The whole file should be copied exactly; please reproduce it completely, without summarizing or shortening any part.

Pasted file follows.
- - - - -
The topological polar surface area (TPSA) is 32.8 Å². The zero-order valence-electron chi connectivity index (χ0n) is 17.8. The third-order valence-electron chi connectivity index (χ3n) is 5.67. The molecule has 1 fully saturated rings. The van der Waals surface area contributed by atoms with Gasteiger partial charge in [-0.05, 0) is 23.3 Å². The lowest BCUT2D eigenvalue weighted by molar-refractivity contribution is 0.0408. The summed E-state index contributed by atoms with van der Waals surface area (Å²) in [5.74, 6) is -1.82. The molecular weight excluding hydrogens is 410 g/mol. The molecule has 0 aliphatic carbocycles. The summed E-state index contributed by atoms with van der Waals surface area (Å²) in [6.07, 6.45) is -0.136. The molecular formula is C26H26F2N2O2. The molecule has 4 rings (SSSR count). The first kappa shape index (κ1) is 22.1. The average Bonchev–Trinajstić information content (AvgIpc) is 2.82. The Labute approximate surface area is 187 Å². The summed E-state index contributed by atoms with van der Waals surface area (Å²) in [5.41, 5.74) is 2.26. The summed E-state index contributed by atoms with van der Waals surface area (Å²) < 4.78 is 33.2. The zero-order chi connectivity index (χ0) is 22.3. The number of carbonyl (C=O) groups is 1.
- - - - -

The topological polar surface area (TPSA) is 32.8 Å². The zero-order valence-electron chi connectivity index (χ0n) is 17.8. The third-order valence-electron chi connectivity index (χ3n) is 5.67. The molecule has 1 fully saturated rings. The van der Waals surface area contributed by atoms with Gasteiger partial charge in [-0.05, 0) is 23.3 Å². The lowest BCUT2D eigenvalue weighted by molar-refractivity contribution is 0.0408. The summed E-state index contributed by atoms with van der Waals surface area (Å²) in [5.74, 6) is -1.82. The molecular weight excluding hydrogens is 410 g/mol. The molecule has 0 aliphatic carbocycles. The summed E-state index contributed by atoms with van der Waals surface area (Å²) in [6.07, 6.45) is -0.136. The molecular formula is C26H26F2N2O2. The molecule has 4 rings (SSSR count). The first kappa shape index (κ1) is 22.1. The average Bonchev–Trinajstić information content (AvgIpc) is 2.82. The Labute approximate surface area is 187 Å². The summed E-state index contributed by atoms with van der Waals surface area (Å²) in [5.41, 5.74) is 2.26. The summed E-state index contributed by atoms with van der Waals surface area (Å²) < 4.78 is 33.2. The zero-order chi connectivity index (χ0) is 22.3. The number of carbonyl (C=O) groups is 1.